They can both be true. Paul teaches that justification and salvation are by faith apart from works (Romans 3:20–22; 4:1–4; Ephesians 2:8). He also teaches that the judgment is according to works (Romans 2:6) and that the doers of the law are the ones who will be justified (Romans 2:13). Passionately, Paul teaches that salvation is by faith in Jesus apart from works and that there is a judgment according to works.
How can these ideas, which appear mutually exclusive, be harmonized? The solution can be found in a single word—direction. The judgment evaluates the direction of one’s life. In the judgment, God doesn’t weigh the good and the bad, and if the good outweighs the bad then you are saved, and if the bad outweighs the good then you are lost. Likewise, God isn’t looking to exclude you over the occasional misdeed and won’t include you because of the occasional good deed. The general direction determines the outcome in the judgment.
Paul lays out the two possible directions for a life. The goodness of God can lead to repentance, and hardness of heart can keep us from repentance (Romans 2:4, 5). Jesus’ death for our sins is the ultimate revelation of the love and goodness of God (Romans 5:6–8). When we believe the love and goodness of God revealed in the death of Christ, it leads to repentance. Repentance is making a U-turn from self-seeking and hardness of heart to God-seeking and tenderhearted trust in God. When we come to believe in the goodness of God revealed in Christ, we change direction.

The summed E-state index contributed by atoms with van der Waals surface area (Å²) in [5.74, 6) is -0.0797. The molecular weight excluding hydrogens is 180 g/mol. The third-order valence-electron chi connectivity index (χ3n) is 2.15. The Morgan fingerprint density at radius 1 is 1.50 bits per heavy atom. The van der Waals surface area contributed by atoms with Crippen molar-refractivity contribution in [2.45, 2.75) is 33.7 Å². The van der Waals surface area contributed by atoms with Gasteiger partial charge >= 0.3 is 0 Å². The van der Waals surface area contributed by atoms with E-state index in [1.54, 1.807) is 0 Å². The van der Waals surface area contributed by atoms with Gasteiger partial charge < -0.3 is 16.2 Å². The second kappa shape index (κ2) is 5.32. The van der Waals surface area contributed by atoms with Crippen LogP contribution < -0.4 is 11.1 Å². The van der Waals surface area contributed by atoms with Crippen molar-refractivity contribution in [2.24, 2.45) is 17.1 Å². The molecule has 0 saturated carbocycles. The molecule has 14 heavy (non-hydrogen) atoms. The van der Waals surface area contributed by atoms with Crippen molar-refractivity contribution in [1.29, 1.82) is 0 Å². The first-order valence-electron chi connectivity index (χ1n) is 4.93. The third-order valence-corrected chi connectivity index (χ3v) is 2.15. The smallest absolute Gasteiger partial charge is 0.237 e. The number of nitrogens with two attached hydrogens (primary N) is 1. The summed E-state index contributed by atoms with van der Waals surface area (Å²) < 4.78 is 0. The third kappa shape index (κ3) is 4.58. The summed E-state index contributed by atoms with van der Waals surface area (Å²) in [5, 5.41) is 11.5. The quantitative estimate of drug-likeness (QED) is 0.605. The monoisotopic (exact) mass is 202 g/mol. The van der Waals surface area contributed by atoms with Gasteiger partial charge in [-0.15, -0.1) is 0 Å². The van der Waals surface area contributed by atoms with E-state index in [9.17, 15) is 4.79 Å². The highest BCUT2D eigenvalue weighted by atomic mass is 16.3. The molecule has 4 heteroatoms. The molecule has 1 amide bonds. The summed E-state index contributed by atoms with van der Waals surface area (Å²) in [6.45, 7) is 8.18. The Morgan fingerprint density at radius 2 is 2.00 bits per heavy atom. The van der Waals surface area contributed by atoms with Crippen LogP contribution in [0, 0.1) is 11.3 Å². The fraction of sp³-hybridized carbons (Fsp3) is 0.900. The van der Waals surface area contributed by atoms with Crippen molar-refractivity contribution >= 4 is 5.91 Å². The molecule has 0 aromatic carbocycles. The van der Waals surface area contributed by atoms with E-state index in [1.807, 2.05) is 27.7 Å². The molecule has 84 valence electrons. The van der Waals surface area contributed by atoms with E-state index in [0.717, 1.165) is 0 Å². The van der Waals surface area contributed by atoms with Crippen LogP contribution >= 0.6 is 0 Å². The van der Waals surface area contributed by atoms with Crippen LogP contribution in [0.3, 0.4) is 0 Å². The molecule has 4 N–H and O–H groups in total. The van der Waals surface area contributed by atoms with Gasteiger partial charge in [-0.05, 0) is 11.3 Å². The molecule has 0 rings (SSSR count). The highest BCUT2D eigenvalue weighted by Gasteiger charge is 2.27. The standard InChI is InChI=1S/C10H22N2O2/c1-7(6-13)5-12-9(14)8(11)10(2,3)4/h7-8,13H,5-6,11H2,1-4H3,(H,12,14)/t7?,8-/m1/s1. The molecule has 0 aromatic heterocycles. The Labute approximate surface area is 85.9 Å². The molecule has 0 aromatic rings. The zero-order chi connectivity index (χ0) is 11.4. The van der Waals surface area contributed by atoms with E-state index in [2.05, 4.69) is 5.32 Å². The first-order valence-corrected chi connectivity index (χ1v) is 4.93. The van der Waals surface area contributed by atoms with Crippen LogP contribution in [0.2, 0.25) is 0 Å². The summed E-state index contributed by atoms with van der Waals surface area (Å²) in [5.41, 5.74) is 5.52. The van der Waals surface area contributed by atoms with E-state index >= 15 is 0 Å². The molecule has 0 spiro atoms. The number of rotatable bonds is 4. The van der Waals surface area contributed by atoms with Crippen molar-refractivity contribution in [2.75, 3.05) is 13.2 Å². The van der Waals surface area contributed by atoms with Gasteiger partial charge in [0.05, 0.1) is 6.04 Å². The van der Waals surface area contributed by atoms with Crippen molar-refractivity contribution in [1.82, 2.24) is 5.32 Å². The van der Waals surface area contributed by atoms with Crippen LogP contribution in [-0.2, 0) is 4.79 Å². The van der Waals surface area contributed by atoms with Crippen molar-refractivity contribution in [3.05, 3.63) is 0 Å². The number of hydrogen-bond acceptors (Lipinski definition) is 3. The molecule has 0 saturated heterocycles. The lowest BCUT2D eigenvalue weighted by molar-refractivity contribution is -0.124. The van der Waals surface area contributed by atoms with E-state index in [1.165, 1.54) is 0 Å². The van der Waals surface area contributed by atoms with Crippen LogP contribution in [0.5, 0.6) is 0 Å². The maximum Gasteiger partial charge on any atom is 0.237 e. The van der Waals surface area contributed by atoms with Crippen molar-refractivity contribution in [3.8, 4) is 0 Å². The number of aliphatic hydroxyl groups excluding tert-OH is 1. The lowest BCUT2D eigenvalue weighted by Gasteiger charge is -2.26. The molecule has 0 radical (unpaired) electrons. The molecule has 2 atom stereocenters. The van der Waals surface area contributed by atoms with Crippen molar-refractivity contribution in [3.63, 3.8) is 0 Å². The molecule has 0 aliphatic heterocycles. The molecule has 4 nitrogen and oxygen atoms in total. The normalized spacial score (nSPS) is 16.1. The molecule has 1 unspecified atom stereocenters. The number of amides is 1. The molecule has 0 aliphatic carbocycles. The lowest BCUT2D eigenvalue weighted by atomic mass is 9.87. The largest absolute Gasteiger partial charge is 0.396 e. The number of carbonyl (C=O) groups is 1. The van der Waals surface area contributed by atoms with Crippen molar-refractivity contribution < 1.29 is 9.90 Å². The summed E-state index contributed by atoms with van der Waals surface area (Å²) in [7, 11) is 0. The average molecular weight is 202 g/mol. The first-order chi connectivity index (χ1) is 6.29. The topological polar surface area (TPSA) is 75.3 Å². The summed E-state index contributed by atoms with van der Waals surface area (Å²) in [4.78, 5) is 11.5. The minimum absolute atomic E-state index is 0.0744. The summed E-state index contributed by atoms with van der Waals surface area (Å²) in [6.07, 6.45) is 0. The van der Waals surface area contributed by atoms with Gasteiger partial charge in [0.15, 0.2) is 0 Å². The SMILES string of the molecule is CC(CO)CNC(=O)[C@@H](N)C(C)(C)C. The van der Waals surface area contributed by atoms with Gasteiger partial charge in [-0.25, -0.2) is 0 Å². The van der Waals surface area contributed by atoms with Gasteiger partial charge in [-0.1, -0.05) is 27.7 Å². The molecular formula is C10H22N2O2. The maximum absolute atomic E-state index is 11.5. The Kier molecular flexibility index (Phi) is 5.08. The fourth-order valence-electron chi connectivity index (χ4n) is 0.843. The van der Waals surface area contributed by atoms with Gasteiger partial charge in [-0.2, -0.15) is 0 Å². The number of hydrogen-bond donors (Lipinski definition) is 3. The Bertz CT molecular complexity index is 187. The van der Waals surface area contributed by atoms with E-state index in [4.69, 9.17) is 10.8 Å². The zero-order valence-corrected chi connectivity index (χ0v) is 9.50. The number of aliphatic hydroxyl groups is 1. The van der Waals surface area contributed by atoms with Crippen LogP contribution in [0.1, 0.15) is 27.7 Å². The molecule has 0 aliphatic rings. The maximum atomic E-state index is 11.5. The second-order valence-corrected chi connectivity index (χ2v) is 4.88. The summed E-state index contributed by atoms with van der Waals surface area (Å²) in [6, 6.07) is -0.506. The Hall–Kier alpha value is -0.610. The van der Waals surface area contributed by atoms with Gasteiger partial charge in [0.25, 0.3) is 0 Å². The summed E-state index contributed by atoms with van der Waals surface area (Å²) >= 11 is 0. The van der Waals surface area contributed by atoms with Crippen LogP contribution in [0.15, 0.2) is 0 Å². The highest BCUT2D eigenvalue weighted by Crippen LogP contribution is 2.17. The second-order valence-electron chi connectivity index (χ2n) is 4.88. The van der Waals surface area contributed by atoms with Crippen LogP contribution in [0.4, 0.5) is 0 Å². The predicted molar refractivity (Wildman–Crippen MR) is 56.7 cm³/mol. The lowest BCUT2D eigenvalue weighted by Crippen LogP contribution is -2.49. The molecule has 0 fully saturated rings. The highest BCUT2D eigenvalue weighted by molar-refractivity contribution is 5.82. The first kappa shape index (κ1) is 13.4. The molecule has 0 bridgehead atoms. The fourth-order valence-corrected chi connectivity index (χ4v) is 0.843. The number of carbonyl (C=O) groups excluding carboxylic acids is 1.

In the judgment, God doesn’t look to see if we’ve made it far enough down the path of moral development to earn our place in heaven. He doesn’t look at how far down the wrong way we’ve gone. He looks to see if we’ve changed direction. Faith in Jesus alone changes the direction we are going. Our works won’t save us in the judgment, but they will undoubtedly give evidence that through Christ, we’ve made a U-turn and changed direction (Romans 5:4–11).
Jesus’ teachings about religious hypocrisy and self-righteous judgments are very similar to Paul’s. Jesus warned us not to judge so that we wouldn’t be judged (Matthew 7:1). In His life and teachings, Jesus consistently modeled grace-filled life that was free from self-righteous condemnatory judgments. By becoming a human, Jesus was uniquely qualified to be our judge (John 5:27). By becoming a human, Jesus was prepared to sympathize with our weakness (Hebrews 4:15). As our sympathetic judge, His purpose in coming wasn’t to bring a judgment of condemnation; He came to save (John 3:17).